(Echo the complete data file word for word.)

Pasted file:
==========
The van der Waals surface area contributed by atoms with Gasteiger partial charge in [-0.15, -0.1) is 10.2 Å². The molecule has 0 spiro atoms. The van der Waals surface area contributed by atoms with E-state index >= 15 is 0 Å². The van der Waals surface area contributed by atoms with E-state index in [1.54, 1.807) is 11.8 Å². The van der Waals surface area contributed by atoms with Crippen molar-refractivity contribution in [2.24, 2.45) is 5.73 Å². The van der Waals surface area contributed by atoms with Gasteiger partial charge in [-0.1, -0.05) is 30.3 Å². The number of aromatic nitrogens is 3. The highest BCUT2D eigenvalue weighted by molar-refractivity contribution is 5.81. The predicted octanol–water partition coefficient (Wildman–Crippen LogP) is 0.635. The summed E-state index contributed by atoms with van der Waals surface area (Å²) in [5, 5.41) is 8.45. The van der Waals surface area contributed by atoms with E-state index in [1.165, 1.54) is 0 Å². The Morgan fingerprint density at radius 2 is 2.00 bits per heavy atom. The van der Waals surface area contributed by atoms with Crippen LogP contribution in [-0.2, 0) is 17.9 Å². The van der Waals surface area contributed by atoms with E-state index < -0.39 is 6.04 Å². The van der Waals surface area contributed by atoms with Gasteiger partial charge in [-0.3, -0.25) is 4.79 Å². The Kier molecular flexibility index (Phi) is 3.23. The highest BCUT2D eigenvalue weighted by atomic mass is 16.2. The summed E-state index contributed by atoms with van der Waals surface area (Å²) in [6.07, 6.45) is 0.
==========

The van der Waals surface area contributed by atoms with Gasteiger partial charge in [-0.15, -0.1) is 10.2 Å². The molecule has 0 spiro atoms. The van der Waals surface area contributed by atoms with E-state index >= 15 is 0 Å². The van der Waals surface area contributed by atoms with E-state index in [1.54, 1.807) is 11.8 Å². The van der Waals surface area contributed by atoms with Crippen molar-refractivity contribution in [2.24, 2.45) is 5.73 Å². The van der Waals surface area contributed by atoms with Gasteiger partial charge in [-0.1, -0.05) is 30.3 Å². The number of aromatic nitrogens is 3. The highest BCUT2D eigenvalue weighted by molar-refractivity contribution is 5.81. The predicted octanol–water partition coefficient (Wildman–Crippen LogP) is 0.635. The summed E-state index contributed by atoms with van der Waals surface area (Å²) in [5, 5.41) is 8.45. The van der Waals surface area contributed by atoms with E-state index in [1.165, 1.54) is 0 Å². The Morgan fingerprint density at radius 2 is 2.00 bits per heavy atom. The van der Waals surface area contributed by atoms with Crippen LogP contribution in [-0.2, 0) is 17.9 Å². The van der Waals surface area contributed by atoms with E-state index < -0.39 is 6.04 Å². The van der Waals surface area contributed by atoms with Gasteiger partial charge in [-0.3, -0.25) is 4.79 Å². The Kier molecular flexibility index (Phi) is 3.23. The highest BCUT2D eigenvalue weighted by atomic mass is 16.2. The summed E-state index contributed by atoms with van der Waals surface area (Å²) in [6.07, 6.45) is 0.